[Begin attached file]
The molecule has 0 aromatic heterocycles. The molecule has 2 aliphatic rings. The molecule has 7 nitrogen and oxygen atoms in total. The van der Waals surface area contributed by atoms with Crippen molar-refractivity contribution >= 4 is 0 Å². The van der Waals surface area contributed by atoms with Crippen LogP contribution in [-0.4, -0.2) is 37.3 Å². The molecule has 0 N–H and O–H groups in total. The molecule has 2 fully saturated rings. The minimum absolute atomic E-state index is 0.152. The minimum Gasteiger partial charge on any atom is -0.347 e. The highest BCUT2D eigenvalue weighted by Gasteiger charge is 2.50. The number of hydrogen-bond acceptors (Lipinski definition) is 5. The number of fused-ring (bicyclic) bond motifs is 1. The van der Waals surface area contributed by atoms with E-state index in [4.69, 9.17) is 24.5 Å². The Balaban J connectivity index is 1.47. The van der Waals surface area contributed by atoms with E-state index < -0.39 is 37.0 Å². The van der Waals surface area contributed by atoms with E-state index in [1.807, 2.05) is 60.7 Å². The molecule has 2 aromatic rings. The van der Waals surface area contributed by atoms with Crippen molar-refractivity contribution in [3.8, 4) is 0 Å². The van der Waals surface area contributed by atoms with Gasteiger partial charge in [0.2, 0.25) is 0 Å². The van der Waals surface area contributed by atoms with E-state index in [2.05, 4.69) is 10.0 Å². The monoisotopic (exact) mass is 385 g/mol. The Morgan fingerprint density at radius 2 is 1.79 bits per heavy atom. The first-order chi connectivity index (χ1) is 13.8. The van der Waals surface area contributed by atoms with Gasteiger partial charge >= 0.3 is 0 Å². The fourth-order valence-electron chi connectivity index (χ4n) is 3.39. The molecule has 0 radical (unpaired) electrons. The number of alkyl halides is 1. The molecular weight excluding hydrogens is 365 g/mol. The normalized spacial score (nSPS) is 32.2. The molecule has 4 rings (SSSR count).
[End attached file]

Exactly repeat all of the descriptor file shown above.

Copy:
The molecule has 0 aromatic heterocycles. The molecule has 2 aliphatic rings. The molecule has 7 nitrogen and oxygen atoms in total. The van der Waals surface area contributed by atoms with Crippen molar-refractivity contribution >= 4 is 0 Å². The van der Waals surface area contributed by atoms with Crippen LogP contribution in [-0.4, -0.2) is 37.3 Å². The molecule has 0 N–H and O–H groups in total. The molecule has 2 fully saturated rings. The minimum absolute atomic E-state index is 0.152. The minimum Gasteiger partial charge on any atom is -0.347 e. The highest BCUT2D eigenvalue weighted by Gasteiger charge is 2.50. The number of hydrogen-bond acceptors (Lipinski definition) is 5. The number of fused-ring (bicyclic) bond motifs is 1. The van der Waals surface area contributed by atoms with E-state index in [4.69, 9.17) is 24.5 Å². The Balaban J connectivity index is 1.47. The van der Waals surface area contributed by atoms with E-state index < -0.39 is 37.0 Å². The van der Waals surface area contributed by atoms with E-state index in [1.807, 2.05) is 60.7 Å². The molecule has 2 aromatic rings. The van der Waals surface area contributed by atoms with Crippen molar-refractivity contribution in [3.8, 4) is 0 Å². The van der Waals surface area contributed by atoms with Gasteiger partial charge in [0.2, 0.25) is 0 Å². The van der Waals surface area contributed by atoms with E-state index in [2.05, 4.69) is 10.0 Å². The monoisotopic (exact) mass is 385 g/mol. The Morgan fingerprint density at radius 2 is 1.79 bits per heavy atom. The first-order chi connectivity index (χ1) is 13.8. The van der Waals surface area contributed by atoms with Gasteiger partial charge >= 0.3 is 0 Å². The fourth-order valence-electron chi connectivity index (χ4n) is 3.39. The molecule has 0 radical (unpaired) electrons. The number of alkyl halides is 1. The molecular weight excluding hydrogens is 365 g/mol. The normalized spacial score (nSPS) is 32.2. The molecule has 4 rings (SSSR count).